KETAMINE ASSISTED PSYCHOTHERAPY PLUS AFFECTIVE TACTILE GROUNDING ON PSYCHEDELIC STATES AND TREATMENT OUTCOMES IN ADULTS WITH MAJOR DEPRESSION

Anya Ragnhildstveit – Research on Capitol Hill 2021

(Mentor: Patricia Henrie-Barrus)

Subanesthetic ketamine — a noncompetitive N-methyl-D-aspartate (NMDA) glutamatergic receptor antagonist — has come into psychiatric use as a groundbreaking intervention for major depressive disorder (MDD). Recently, studies have found ketamine assisted psychotherapy (KAP) to be significantly more effective in reducing depression than ketamine alone, given its chronic and refractory nature. Yet neither ketamine- nor KAP-based models have explored the utility of grounding during a largely dissociative experience. Such ego-dissolving, out-of-body, mind-wandering, and reality-detaching effects of ketamine — though therapeutic for most and transient in nature — can produce non-therapeutic responses. Negative emotions such as fear and anxiety as well as disintegration (fragmented self-concepts of identity, values, beliefs, and perceptions) may occur, attenuating clinical benefit. Within a pilot randomized controlled trial (RCT), we aim to test the feasibility and preliminary effectiveness of affective tactile grounding (ATG), as an adjunct technique to KAP, to improve psychedelic states and treatment outcomes for adults with MDD. Potential mechanisms of improvement (dissociation, nondual awareness, emotional stability, and psychological detachment) will also be explored. Participants (N=12) will be randomly assigned to receive six sessions of KAP plus ATG (treatment) or KAP alone (standard of care control). KAP sessions will include preparatory psychotherapy (30 minutes) and intravenous ketamine (0.5 mg/kg) plus therapist-guided psychotherapy over 40 minutes. All participants will receive one counseling session (50 min) prior to any KAP treatment. KAP will be scheduled on a weekly interval (two sessions per week over 21 days), with participants completing self-report measures at baseline and one-week post-intervention in addition to brief clinician-administered measures immediately following each KAP session. It is anticipated that adjunctive ATG will be associated with high feasibility, credibility, and acceptability as well as improvements in psychedelic states during treatment to mediate KAP’s anti-depressive effect. This randomized study will provide the first clinical evidence that KAP plus ATG can improve psychedelic states and overall treatment outcomes for adults with MDD.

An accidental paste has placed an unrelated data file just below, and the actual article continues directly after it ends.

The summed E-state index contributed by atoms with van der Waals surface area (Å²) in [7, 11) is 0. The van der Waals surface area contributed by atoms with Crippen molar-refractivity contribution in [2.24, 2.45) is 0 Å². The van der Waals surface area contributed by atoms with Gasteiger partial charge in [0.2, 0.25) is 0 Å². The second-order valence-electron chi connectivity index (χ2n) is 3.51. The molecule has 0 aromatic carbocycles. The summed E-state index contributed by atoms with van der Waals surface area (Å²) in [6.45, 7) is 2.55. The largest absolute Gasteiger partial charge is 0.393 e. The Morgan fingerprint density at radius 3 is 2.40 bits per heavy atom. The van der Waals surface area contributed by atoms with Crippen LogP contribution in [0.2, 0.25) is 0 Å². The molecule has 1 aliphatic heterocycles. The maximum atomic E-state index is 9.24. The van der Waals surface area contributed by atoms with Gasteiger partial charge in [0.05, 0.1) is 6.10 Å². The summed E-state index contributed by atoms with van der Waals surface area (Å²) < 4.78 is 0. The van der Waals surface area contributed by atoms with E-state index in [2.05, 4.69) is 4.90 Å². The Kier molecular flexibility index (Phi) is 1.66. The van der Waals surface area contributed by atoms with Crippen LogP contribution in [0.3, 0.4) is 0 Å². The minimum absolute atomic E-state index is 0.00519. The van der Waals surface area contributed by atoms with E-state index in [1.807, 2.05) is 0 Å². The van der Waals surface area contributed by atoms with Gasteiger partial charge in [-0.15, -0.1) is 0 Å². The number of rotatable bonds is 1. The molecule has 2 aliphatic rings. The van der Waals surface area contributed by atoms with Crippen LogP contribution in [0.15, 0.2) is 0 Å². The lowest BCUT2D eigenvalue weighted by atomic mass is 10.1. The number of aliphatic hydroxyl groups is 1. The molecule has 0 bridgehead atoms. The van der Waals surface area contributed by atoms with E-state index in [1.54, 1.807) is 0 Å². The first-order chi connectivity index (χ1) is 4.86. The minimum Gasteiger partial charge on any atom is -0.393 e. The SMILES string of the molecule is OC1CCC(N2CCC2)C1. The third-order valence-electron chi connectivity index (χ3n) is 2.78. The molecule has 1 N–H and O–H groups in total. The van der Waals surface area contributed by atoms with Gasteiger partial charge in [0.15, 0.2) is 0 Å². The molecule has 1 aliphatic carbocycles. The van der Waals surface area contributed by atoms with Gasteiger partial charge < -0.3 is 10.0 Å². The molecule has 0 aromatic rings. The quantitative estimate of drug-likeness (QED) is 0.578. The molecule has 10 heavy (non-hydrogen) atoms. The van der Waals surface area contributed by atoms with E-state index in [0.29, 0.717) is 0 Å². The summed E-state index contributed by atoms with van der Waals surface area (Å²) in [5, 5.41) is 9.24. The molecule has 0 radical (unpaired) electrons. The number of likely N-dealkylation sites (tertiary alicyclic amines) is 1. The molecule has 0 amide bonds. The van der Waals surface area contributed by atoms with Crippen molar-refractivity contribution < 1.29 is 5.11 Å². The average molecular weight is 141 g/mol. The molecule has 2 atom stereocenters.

House Representative:
Jeffrey D. Stenquist
Senate Representative: Daniel McCay